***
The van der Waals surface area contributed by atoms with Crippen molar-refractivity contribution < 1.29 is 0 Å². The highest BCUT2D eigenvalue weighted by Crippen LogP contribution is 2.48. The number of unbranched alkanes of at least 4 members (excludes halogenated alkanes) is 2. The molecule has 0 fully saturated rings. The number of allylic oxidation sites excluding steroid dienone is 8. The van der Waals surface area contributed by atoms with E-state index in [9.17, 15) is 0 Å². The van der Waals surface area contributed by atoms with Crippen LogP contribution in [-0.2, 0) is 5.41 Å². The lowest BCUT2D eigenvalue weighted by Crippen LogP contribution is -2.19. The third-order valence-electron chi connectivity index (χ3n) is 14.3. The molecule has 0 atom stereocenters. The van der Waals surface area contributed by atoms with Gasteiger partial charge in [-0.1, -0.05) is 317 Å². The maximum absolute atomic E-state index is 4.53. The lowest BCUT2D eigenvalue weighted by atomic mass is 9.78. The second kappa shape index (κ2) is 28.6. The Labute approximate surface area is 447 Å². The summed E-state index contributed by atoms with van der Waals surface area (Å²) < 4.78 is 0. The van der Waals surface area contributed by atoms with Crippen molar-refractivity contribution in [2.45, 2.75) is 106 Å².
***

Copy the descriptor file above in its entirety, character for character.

The van der Waals surface area contributed by atoms with Crippen molar-refractivity contribution < 1.29 is 0 Å². The highest BCUT2D eigenvalue weighted by Crippen LogP contribution is 2.48. The number of unbranched alkanes of at least 4 members (excludes halogenated alkanes) is 2. The molecule has 0 fully saturated rings. The number of allylic oxidation sites excluding steroid dienone is 8. The van der Waals surface area contributed by atoms with E-state index in [9.17, 15) is 0 Å². The van der Waals surface area contributed by atoms with Crippen LogP contribution in [-0.2, 0) is 5.41 Å². The lowest BCUT2D eigenvalue weighted by Crippen LogP contribution is -2.19. The third-order valence-electron chi connectivity index (χ3n) is 14.3. The molecule has 0 atom stereocenters. The van der Waals surface area contributed by atoms with Gasteiger partial charge in [-0.1, -0.05) is 317 Å². The maximum absolute atomic E-state index is 4.53. The lowest BCUT2D eigenvalue weighted by atomic mass is 9.78. The second kappa shape index (κ2) is 28.6. The Labute approximate surface area is 447 Å². The summed E-state index contributed by atoms with van der Waals surface area (Å²) < 4.78 is 0. The van der Waals surface area contributed by atoms with Crippen molar-refractivity contribution in [2.45, 2.75) is 106 Å².